Sooner or later differences emerge in any long term relationship.  Differences can split couples, freeze a relationship, or transform it.
What happens when you want different things?  What if you have certain ways of doing things and the person you are married (coupled, Civil Union) to, has habits that are the opposite of your own? The other person may be just as attached to doing things her/his way as you are.  What if the differences and the obstacles that get in the way, either seem, or are, enormous?
Sometimes compromise is possible.  Sometimes it is simply not a big deal to adapt to someone else’s ideas, values or behaviors.
When the big, important issues come up, it is not so easy.  How to parent is often a big one.  Religion, money, where to live, politics, sex and communication, are some of the issues that result in a couple getting stuck.
Sometimes the conflict is not just about the particular subject matter.  The stakes of the argument are higher. I often ask the members of the couple what they are really fighting for?  One person might say “I’m fighting to be recognized” and the other might say something to the effect of “I won’t let him/her overpower me”.  When you know what you are fighting for, you can speak directly to the issues instead of having the same fight over and over with different content each time.
There are times when the differences are so great that it is better to split a relationship than to stay. If you stay, what you may have to give up may be greater than what you will get.  Physical violence or Sexual Abuse perpetrated by one member of a couple towards another or a family member is one example of when it is wiser to leave than to stay.  There are other reasons to leave a relationship.
Many things can be worked out between people who want different things or are in conflict.  Sometimes people will change and sometimes the cost is just too high.  Being willing to change is more important than just wanting to change.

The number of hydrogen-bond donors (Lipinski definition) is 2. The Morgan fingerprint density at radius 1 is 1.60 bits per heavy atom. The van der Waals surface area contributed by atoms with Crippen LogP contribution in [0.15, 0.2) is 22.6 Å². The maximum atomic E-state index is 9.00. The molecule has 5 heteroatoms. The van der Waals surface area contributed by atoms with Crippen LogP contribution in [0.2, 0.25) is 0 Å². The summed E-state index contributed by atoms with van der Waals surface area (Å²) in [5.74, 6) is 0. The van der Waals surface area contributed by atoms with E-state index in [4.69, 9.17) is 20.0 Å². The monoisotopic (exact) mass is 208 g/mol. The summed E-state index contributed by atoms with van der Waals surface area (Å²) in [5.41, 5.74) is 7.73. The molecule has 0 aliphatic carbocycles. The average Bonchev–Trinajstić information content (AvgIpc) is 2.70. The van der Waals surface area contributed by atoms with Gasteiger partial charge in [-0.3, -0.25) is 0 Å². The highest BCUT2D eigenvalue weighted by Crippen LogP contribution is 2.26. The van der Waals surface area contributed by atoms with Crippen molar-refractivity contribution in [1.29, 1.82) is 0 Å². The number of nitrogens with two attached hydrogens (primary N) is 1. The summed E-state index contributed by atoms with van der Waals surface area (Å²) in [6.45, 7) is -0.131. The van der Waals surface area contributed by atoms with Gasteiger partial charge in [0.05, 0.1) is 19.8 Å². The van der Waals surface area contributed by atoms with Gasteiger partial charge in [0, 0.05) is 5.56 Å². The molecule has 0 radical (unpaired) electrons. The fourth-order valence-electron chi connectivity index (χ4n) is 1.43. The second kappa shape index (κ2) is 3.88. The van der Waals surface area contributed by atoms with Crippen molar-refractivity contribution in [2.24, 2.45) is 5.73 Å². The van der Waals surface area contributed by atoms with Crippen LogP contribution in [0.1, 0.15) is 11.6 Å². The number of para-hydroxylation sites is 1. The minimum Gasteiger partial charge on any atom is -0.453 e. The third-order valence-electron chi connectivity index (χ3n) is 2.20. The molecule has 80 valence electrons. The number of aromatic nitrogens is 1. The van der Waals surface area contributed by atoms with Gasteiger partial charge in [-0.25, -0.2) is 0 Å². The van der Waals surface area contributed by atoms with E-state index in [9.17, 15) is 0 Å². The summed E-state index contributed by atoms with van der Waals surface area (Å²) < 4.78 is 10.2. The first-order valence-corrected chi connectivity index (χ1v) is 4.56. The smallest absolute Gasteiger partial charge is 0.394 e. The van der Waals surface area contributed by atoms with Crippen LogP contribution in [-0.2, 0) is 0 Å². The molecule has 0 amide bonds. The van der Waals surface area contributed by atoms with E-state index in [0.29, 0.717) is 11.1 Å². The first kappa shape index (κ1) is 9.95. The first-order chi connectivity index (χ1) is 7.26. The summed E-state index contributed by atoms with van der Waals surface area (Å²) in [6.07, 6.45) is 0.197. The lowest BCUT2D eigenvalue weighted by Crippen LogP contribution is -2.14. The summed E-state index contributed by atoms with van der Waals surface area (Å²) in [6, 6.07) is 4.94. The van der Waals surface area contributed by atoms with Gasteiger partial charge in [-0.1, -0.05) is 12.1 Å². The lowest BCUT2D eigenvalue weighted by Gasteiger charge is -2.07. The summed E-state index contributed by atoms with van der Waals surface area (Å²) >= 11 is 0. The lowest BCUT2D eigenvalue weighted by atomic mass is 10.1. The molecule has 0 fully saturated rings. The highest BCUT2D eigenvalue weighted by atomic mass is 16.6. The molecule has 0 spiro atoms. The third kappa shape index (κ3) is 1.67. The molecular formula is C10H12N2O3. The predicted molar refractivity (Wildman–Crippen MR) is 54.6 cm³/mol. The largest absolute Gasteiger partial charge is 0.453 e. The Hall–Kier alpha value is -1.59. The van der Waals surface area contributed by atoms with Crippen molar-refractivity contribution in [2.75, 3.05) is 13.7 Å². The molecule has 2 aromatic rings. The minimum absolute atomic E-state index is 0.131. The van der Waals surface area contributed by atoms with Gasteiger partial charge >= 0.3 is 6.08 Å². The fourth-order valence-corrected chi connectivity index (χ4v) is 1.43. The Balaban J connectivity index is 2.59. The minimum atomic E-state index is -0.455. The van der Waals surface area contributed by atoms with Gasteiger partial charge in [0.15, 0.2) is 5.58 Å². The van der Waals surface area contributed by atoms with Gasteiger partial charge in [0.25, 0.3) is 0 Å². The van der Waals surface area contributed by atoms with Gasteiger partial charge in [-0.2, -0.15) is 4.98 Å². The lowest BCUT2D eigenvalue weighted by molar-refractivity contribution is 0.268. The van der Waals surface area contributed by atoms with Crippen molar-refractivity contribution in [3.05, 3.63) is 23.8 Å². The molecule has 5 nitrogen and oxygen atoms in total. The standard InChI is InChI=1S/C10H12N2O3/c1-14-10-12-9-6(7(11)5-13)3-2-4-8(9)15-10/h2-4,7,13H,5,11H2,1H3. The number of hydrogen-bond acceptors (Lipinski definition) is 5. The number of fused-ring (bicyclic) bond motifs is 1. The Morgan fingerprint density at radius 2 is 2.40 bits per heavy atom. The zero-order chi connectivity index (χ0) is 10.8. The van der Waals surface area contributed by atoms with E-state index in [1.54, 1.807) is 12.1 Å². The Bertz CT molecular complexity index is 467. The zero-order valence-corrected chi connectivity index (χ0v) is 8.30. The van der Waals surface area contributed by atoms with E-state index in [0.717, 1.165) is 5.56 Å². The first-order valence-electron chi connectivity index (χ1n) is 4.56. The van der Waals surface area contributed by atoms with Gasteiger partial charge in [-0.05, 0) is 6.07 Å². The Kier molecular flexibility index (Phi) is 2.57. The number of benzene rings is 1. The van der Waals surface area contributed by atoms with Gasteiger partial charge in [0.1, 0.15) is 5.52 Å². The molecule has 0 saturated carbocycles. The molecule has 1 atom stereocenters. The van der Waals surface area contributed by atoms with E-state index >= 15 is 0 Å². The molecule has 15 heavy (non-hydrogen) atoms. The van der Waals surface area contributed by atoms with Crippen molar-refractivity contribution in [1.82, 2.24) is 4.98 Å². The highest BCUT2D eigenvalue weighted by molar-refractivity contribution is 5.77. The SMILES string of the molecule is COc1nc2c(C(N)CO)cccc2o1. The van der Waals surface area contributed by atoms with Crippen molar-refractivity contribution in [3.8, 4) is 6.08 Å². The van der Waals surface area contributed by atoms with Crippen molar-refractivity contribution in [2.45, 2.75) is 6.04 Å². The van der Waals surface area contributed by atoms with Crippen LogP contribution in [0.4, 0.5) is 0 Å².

Sometimes couples stay “frozen” in their relationship.  They become stuck with each other and stay that way.  These people might not have the skills to communicate with each other.  There may be too much shame or dependency, on many levels, to move either toward each other or away from each other.   Maybe both members of the couple do not know how to move toward resolution.  They do not experience real intimacy emotionally or sexually.  They spend their time talking about superficial things, always distant and sometimes pretending that their relationship is really okay.  Sometimes anger spills out and they smolder with each other.  After a while they each may go back to pretending.
Remaining together may be a conscious choice.  The members of the couple may not be willing to suffer the financial consequences.  The thought of living apart from children may be unbearable.  Maybe a viable relationship is just not as much of a priority to one or both people as other things like a career or a different family connection.
In the best circumstances remaining as a couple when it is a conscious choice is a path to deepening a relationship, to making it better, and to embark on a path that can be emotionally and spiritually rich.
When the members of a couple are committed to take up the difficult issues that lie between them, the result can be transformational.  Communications skills and flexibility are essential.  Both people must be able to see through the other person’s “lens” in a new and different way.  Perhaps a cathartic event such as a birth or a death might leave both people forever changed.
It does not always have to be dramatic.  Acceptance, when it is genuine, can bring peace.  Taking a risk is sometimes wise.  Not taking a risk may also be wise.
When members of a couple, or people in other types of relationships, can change in important and skillful ways, nothing is ever again the same.
There will be other struggles at other times, but there will be greater opportunities for successful resolution.